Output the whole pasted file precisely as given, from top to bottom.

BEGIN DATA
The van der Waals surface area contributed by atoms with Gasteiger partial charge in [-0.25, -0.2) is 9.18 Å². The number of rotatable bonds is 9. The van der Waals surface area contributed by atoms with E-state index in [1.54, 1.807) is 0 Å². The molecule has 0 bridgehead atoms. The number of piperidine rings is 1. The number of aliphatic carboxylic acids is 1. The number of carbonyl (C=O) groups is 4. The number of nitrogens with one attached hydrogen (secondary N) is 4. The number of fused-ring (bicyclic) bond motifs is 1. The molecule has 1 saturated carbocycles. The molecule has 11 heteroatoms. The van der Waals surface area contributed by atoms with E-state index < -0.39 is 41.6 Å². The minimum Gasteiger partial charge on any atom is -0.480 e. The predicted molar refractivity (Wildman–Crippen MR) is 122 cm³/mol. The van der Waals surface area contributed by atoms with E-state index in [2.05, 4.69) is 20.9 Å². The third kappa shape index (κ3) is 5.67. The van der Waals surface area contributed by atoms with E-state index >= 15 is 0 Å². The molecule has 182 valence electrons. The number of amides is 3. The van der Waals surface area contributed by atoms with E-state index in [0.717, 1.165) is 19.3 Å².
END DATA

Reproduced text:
The van der Waals surface area contributed by atoms with Gasteiger partial charge in [-0.25, -0.2) is 9.18 Å². The number of rotatable bonds is 9. The van der Waals surface area contributed by atoms with E-state index in [1.54, 1.807) is 0 Å². The molecule has 0 bridgehead atoms. The number of piperidine rings is 1. The number of aliphatic carboxylic acids is 1. The number of carbonyl (C=O) groups is 4. The number of nitrogens with one attached hydrogen (secondary N) is 4. The number of fused-ring (bicyclic) bond motifs is 1. The molecule has 1 saturated carbocycles. The molecule has 11 heteroatoms. The van der Waals surface area contributed by atoms with E-state index < -0.39 is 41.6 Å². The minimum Gasteiger partial charge on any atom is -0.480 e. The predicted molar refractivity (Wildman–Crippen MR) is 122 cm³/mol. The van der Waals surface area contributed by atoms with E-state index in [2.05, 4.69) is 20.9 Å². The third kappa shape index (κ3) is 5.67. The van der Waals surface area contributed by atoms with E-state index >= 15 is 0 Å². The molecule has 182 valence electrons. The number of amides is 3. The van der Waals surface area contributed by atoms with E-state index in [0.717, 1.165) is 19.3 Å².